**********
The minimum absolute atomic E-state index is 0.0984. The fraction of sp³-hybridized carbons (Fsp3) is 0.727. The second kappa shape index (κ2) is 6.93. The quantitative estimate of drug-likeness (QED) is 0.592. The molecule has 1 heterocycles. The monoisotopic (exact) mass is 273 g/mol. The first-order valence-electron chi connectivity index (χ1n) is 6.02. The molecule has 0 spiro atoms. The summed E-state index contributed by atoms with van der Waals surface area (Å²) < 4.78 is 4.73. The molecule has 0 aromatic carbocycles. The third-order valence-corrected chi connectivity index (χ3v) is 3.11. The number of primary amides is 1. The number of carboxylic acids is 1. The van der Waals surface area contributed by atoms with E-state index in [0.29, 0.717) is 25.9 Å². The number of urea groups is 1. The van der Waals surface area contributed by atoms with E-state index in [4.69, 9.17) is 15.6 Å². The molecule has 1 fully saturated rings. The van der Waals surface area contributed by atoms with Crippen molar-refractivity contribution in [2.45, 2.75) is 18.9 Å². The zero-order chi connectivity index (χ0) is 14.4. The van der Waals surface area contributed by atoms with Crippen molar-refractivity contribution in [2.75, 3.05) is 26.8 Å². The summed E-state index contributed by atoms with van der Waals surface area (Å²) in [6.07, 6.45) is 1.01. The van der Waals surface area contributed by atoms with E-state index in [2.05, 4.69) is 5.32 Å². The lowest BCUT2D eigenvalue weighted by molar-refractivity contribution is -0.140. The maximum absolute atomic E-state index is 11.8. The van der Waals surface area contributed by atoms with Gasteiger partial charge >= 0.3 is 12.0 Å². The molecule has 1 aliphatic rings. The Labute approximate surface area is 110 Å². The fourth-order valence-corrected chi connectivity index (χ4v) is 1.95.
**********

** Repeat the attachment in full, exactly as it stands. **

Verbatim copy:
The minimum absolute atomic E-state index is 0.0984. The fraction of sp³-hybridized carbons (Fsp3) is 0.727. The second kappa shape index (κ2) is 6.93. The quantitative estimate of drug-likeness (QED) is 0.592. The molecule has 1 heterocycles. The monoisotopic (exact) mass is 273 g/mol. The first-order valence-electron chi connectivity index (χ1n) is 6.02. The molecule has 0 spiro atoms. The summed E-state index contributed by atoms with van der Waals surface area (Å²) < 4.78 is 4.73. The molecule has 0 aromatic carbocycles. The third-order valence-corrected chi connectivity index (χ3v) is 3.11. The number of primary amides is 1. The number of carboxylic acids is 1. The van der Waals surface area contributed by atoms with E-state index in [0.29, 0.717) is 25.9 Å². The number of urea groups is 1. The van der Waals surface area contributed by atoms with E-state index in [4.69, 9.17) is 15.6 Å². The molecule has 1 fully saturated rings. The van der Waals surface area contributed by atoms with Crippen molar-refractivity contribution in [2.45, 2.75) is 18.9 Å². The zero-order chi connectivity index (χ0) is 14.4. The van der Waals surface area contributed by atoms with Crippen molar-refractivity contribution in [2.75, 3.05) is 26.8 Å². The summed E-state index contributed by atoms with van der Waals surface area (Å²) in [6.07, 6.45) is 1.01. The van der Waals surface area contributed by atoms with E-state index in [2.05, 4.69) is 5.32 Å². The lowest BCUT2D eigenvalue weighted by molar-refractivity contribution is -0.140. The maximum absolute atomic E-state index is 11.8. The van der Waals surface area contributed by atoms with Gasteiger partial charge >= 0.3 is 12.0 Å². The molecule has 1 aliphatic rings. The Labute approximate surface area is 110 Å². The fourth-order valence-corrected chi connectivity index (χ4v) is 1.95.